Anni: It seems as if I have been interested in drama all my life. I first appeared on stage at the age of four. I was also interested in ballet and went twice a week to Mrs. Cook’s ballet classes at International School. My mother, Rosa Domingo, was a talented amateur actress. I learned a lot about acting by listening to her learning lines and going to rehearsals with her. My parents also had a popular radio program, “The Two of Us” and I took part in that show for quite a few years. My parents, Rosa and Dio were renowned ballroom dancers and I later demonstrated ballroom dance step on their TV program in the 1960’s.
Vitabu: When did you get your first break in acting?
Anni: My first break came after I finished Drama College in England. I got into the musical version of “Gone with the Wind” at the prestigious Drury Lane Theatre in London’s West End. This was a very popular show and it ran for over two years. After that came many theatre and television shows, films with people such as Sean Connery and Delroy Lindo; working all over Europe and Australia and touring the United States of America with several Shakespeare plays.
Vitabu: How many Shakespearean plays have you read/acted?
Anni: Over the years I have read around 25, acted in eight—touring the USA with some such as Macbeth and Romeo and Juliet. I have written workbooks for five Shakespeare plays and these are still being used in schools around the UK.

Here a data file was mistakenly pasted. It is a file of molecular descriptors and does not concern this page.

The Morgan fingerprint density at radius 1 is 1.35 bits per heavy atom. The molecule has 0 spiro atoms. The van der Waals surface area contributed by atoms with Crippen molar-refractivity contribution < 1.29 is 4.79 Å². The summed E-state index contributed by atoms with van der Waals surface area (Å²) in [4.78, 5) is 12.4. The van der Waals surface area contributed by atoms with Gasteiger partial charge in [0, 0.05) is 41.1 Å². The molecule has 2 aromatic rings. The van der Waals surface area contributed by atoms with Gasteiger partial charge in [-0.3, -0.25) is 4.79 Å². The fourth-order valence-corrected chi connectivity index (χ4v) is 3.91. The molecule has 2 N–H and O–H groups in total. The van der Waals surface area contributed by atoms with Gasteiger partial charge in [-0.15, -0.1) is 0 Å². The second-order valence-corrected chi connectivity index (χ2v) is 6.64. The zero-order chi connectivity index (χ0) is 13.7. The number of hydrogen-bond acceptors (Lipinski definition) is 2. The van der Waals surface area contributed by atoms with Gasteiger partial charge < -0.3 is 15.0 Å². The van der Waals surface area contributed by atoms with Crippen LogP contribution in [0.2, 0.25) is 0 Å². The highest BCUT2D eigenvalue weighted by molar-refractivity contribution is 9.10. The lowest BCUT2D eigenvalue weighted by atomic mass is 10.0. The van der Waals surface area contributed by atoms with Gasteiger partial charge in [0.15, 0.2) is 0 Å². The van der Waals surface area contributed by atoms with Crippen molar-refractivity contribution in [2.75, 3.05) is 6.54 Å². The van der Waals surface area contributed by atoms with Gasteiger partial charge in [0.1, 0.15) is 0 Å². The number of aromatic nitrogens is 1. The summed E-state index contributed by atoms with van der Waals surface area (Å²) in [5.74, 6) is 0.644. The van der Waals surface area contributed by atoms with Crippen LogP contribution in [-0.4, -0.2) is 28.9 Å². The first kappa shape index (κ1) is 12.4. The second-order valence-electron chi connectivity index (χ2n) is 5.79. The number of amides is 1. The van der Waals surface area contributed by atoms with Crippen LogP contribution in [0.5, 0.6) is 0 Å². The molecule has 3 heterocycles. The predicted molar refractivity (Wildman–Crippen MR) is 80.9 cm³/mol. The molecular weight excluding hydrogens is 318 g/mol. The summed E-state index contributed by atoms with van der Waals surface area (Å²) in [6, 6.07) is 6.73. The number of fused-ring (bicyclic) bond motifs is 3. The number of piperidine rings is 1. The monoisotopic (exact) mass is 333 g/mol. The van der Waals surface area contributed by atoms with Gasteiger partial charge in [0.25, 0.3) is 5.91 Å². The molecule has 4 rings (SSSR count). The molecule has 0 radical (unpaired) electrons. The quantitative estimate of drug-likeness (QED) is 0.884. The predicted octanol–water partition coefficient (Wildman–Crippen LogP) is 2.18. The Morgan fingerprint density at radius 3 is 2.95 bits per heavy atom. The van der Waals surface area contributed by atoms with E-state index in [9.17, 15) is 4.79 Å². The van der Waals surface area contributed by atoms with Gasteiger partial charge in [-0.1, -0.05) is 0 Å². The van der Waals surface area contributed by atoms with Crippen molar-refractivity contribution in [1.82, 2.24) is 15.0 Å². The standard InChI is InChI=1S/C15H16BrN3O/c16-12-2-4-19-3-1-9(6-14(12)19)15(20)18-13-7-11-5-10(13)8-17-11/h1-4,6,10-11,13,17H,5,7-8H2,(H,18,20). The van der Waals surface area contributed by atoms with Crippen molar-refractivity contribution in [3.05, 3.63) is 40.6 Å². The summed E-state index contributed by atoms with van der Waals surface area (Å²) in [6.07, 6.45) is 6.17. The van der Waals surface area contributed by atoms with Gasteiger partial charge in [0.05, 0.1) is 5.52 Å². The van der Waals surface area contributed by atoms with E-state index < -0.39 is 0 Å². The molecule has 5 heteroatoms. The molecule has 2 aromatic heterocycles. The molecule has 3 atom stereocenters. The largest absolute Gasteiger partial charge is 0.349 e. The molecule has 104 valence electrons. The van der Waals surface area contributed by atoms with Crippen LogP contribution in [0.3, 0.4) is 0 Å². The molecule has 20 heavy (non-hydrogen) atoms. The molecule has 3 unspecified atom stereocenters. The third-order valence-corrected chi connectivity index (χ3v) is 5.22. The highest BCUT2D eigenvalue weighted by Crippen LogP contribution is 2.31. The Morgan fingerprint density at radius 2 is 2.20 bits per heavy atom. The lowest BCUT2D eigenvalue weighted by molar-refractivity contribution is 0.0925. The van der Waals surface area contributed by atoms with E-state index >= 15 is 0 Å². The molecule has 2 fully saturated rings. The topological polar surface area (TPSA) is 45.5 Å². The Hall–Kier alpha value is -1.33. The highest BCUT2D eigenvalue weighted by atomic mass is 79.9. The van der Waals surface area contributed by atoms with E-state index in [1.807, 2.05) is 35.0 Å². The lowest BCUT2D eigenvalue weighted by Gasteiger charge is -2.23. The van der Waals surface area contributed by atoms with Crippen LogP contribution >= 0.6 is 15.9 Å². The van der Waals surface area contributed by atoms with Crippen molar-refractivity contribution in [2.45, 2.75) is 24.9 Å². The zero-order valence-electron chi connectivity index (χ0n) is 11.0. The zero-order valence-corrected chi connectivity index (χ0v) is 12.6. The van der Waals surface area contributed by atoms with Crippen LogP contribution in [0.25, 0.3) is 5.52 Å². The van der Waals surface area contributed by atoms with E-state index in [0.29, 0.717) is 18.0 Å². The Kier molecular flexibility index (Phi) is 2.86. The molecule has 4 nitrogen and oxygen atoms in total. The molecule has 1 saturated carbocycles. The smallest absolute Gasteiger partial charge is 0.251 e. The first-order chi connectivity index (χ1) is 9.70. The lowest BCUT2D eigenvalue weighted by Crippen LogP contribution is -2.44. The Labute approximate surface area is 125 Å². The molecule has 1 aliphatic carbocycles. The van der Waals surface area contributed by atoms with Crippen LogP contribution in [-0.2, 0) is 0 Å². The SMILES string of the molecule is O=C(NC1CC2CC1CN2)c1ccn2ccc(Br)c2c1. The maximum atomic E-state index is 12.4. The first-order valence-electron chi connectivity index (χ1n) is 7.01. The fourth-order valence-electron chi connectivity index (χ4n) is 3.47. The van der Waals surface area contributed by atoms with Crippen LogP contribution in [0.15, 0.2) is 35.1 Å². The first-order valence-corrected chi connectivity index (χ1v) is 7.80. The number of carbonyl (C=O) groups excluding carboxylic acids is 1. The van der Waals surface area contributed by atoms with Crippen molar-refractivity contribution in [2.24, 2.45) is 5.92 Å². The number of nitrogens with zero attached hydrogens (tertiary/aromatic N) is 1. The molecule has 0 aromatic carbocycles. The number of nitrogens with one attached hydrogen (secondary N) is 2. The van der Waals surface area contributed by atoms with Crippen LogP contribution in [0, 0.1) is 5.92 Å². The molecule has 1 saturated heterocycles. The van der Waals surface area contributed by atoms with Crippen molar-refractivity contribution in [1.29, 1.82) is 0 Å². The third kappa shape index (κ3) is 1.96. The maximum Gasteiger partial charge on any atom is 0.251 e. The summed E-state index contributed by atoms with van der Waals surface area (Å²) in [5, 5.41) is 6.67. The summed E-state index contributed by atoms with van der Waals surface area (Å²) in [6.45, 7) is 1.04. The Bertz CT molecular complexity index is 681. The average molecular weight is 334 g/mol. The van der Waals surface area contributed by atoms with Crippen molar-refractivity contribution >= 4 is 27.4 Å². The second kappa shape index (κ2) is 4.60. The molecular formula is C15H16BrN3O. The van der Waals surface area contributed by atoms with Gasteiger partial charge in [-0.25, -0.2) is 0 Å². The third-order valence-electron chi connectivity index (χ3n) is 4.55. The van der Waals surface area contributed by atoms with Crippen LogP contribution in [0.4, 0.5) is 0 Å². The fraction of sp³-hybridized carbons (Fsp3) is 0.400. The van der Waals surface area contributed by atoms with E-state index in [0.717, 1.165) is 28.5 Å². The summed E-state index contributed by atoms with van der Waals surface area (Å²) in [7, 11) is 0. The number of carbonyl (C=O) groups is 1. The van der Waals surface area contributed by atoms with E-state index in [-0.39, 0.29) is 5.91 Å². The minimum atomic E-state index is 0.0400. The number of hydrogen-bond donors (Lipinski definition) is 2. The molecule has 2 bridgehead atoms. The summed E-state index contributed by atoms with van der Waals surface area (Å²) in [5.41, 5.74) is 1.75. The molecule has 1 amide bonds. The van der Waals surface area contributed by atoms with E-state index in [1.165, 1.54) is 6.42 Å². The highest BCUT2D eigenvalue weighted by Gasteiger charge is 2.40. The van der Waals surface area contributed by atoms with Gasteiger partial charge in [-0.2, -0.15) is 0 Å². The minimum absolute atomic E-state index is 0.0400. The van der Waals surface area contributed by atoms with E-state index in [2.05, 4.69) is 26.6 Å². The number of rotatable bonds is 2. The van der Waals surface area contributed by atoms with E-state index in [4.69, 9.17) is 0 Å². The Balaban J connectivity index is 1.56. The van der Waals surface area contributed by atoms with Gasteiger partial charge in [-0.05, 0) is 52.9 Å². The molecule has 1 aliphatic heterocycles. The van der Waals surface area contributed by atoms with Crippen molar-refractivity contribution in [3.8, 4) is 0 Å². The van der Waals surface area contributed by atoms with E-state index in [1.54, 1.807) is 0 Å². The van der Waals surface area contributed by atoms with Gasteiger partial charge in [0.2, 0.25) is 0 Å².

Vitabu: I read this quote the other day:
“Shakespeare is in a way always two playwrights, not one: the playwright of his time … and the playwright of our time, whatever time that is. The playwright of now,” (Marjorie Garber, Shakespeare After All).
How do you make 400-year-old plays and arcane language relevant?
Anni: Although Shakespeare’s plays are over 400 years old and the language could be called arcane it has been translated into practically every language possible. The stories still resonate wherever it is performed in the world because they are stories about human beings, their loves, hates, fears and joys and hold a universal truth. We can still learn a lot about life and people’s foibles from reading, studying or going to see a Shakespeare play.
Vitabu: Looking back over your career, what were some of the best moves you made in addition to bringing your talents to the marketplace?
Anni: I have been acting professionally for over 40 years now and I think one of the most critical decisions I made early on was to stay in England and persevere in getting suitable roles. Things are improving all the time for black actors in England with integrated casting and I am pleased that I have been a part of that move.
Vitabu: What's next?
Anni: At the moment I continue to work on both acting and writing. I have just finished doing a theatre show up in Scotland and an episode of the popular BBC soap drama ‘Doctors.’ I am also working hard on editing my novel, “Breaking the Maafa Chain”
Vitabu: How do you relax?
Anni: I must admit that I love my job and the most relaxing thing for me is to go to the theater; catch up on my reading or visiting with friends.
Vitabu: What are some of your best memories of growing up in Sierra Leone?
Anni: Some of my best memories growing up in Freetown are of FSSG (Freetown Secondary School for Girls) and of sitting in my dad's shoe factory in Pademba Road. I remember Sundays and going to the beach after church in my mother's white, open-top car. I loved the wind blowing into our faces as we sped along to Cape Sierra hotel and the beach. Going to the Aqua Club was also a treat that my siblings and I enjoyed. My memories are of a carefree Freetown, and getting together with friends and family.
For readings and copies of the anthology, which has just been shortlisted for a Saboteur Award (hurrah!), click here